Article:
Who Are the World's Social Media Prudes?

Egyptian anti-government protester (John Moore/Getty Images)
Egyptian anti-government protester (John Moore/Getty Images)

(The Root) — In these days of oversharing and TMI online, it may surprise you to know that Americans may not be as reckless online as we think.


Private research company Ipsos OTX recently conducted a survey in 24 countries measuring how much information individuals share online, "including status updates, feelings, photos, videos and links." Respondents describing their sharing as involving "most things" or "everything" averaged 24 percent among all 24 countries surveyed. In America, that number is a modest 15 percent; Saudi Arabia proved to be the most TMI-sharing country of all at 61 percent, and the country was named the second-most "Twitter-happy" in the world. India and Indonesia trailed Saudi Arabia at 53 percent and 50 percent, respectively.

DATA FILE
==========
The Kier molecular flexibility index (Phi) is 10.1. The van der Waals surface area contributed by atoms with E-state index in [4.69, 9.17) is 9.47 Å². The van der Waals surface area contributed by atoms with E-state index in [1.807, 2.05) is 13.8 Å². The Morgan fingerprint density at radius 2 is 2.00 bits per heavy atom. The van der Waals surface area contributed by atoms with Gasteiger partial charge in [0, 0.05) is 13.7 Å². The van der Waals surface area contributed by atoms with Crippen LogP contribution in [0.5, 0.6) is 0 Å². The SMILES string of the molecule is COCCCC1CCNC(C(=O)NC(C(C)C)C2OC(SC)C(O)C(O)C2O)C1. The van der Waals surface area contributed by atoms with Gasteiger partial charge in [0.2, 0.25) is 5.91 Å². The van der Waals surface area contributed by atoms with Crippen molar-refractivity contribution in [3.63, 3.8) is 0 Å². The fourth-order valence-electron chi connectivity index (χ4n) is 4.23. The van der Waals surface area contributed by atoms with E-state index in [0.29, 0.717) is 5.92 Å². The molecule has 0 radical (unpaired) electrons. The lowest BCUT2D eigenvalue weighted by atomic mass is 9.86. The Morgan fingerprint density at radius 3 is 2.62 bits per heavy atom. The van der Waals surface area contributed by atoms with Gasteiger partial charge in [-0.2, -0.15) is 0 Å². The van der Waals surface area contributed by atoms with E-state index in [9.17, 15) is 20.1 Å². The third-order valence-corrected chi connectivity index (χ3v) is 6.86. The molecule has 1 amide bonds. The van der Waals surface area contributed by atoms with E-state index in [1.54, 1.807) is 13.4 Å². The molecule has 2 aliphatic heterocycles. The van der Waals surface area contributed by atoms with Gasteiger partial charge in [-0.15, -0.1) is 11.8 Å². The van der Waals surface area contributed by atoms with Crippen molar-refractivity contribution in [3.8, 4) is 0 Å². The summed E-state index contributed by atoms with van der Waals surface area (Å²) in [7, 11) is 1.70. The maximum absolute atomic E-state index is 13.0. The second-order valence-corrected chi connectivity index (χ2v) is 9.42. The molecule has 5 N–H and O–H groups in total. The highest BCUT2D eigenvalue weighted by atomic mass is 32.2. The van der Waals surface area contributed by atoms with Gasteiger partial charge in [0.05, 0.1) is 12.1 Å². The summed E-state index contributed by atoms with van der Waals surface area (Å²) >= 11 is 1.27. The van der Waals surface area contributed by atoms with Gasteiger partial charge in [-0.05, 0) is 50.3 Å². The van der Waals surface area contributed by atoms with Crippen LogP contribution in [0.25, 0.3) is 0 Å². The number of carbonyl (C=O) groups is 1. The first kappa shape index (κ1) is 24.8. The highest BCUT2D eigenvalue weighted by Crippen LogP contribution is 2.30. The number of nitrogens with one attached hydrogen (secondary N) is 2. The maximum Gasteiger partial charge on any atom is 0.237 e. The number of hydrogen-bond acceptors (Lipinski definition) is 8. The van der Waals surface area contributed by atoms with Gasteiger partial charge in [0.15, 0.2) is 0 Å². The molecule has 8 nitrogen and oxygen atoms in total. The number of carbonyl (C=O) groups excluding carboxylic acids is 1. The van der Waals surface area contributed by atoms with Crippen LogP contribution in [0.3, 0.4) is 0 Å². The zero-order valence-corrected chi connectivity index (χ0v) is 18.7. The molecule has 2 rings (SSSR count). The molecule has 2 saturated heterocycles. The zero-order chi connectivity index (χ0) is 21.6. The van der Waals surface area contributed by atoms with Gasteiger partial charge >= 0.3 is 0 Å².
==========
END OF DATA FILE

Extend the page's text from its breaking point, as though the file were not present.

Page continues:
These numbers may seem a bit surprising — Americans have a bit of a reputation for baring it all, from advertisements to skin-baring celebrities. The Middle East, on the other hand, seems much more conservative, often requesting that U.S. performers cover up before giving concerts.  

The data further suggest a connection between a person's tendency to share online and level of education — the more learned you are, the more you tend to share.

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Tracy Clayton is a writer, humorist and blogger from Louisville, Ky.